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Flavonoid-Loaded Biomaterials in Bone Defect Repair

College of Traditional Chinese Medicine, Jilin Agricultural University, Changchun 130118, China
Jilin Agriculture Science and Technology College, Jilin 132101, China
School of Food and Pharmaceutical Engineering, Wuzhou University, Wuzhou 543002, China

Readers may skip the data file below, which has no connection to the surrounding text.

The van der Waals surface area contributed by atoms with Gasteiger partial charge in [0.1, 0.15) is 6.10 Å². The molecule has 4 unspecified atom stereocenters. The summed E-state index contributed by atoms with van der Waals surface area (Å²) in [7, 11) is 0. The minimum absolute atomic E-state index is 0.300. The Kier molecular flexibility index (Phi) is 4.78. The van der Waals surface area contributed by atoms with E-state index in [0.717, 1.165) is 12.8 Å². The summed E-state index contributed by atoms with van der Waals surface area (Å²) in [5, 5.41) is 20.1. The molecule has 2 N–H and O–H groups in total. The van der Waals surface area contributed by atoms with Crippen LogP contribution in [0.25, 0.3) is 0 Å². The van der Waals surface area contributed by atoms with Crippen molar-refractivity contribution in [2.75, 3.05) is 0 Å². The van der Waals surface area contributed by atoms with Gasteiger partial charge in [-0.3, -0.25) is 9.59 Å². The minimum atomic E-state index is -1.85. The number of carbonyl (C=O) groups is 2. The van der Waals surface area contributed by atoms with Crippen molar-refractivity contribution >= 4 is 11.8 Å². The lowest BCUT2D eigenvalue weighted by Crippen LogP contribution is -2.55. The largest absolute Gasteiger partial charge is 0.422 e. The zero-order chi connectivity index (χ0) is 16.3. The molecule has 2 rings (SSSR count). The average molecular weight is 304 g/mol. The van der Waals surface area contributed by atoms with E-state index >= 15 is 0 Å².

Huashikang (Shenyang) Health Industrial Group Corporation, Shenyang 110031, China
Looking Up Starry Sky Medical Research Center, Siping 136001, China
Author to whom correspondence should be addressed.
These authors contributed equally to this work.
Molecules 2023, 28(19), 6888;
Submission received: 29 August 2023 / Revised: 25 September 2023 / Accepted: 27 September 2023 / Published: 30 September 2023
(This article belongs to the Special Issue Advances in Nanomaterials for Biomedical Applications)